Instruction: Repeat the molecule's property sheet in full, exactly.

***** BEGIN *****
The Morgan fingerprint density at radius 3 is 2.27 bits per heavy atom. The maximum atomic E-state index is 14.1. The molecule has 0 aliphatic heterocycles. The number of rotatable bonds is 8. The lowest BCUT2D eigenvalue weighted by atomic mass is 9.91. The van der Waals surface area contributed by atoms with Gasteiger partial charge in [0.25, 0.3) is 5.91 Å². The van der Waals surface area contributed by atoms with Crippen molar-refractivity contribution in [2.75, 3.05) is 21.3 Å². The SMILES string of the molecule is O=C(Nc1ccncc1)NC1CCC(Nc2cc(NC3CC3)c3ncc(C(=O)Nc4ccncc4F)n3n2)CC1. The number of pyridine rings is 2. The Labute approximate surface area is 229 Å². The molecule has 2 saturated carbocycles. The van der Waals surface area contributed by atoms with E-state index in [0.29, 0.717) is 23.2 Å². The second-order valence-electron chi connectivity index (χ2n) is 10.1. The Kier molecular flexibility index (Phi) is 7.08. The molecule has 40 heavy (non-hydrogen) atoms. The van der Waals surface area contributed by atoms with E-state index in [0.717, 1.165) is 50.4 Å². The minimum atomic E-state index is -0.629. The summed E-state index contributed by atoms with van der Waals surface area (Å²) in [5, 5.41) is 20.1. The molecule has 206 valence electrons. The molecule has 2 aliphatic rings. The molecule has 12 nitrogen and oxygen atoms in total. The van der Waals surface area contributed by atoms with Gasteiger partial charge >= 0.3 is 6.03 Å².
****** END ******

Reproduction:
The Morgan fingerprint density at radius 3 is 2.27 bits per heavy atom. The maximum atomic E-state index is 14.1. The molecule has 0 aliphatic heterocycles. The number of rotatable bonds is 8. The lowest BCUT2D eigenvalue weighted by atomic mass is 9.91. The van der Waals surface area contributed by atoms with Gasteiger partial charge in [0.25, 0.3) is 5.91 Å². The van der Waals surface area contributed by atoms with Crippen molar-refractivity contribution in [2.75, 3.05) is 21.3 Å². The SMILES string of the molecule is O=C(Nc1ccncc1)NC1CCC(Nc2cc(NC3CC3)c3ncc(C(=O)Nc4ccncc4F)n3n2)CC1. The number of pyridine rings is 2. The Labute approximate surface area is 229 Å². The molecule has 2 saturated carbocycles. The van der Waals surface area contributed by atoms with E-state index in [0.29, 0.717) is 23.2 Å². The second-order valence-electron chi connectivity index (χ2n) is 10.1. The Kier molecular flexibility index (Phi) is 7.08. The molecule has 40 heavy (non-hydrogen) atoms. The van der Waals surface area contributed by atoms with E-state index in [0.717, 1.165) is 50.4 Å². The minimum atomic E-state index is -0.629. The summed E-state index contributed by atoms with van der Waals surface area (Å²) in [5, 5.41) is 20.1. The molecule has 206 valence electrons. The molecule has 2 aliphatic rings. The molecule has 12 nitrogen and oxygen atoms in total. The van der Waals surface area contributed by atoms with Gasteiger partial charge >= 0.3 is 6.03 Å².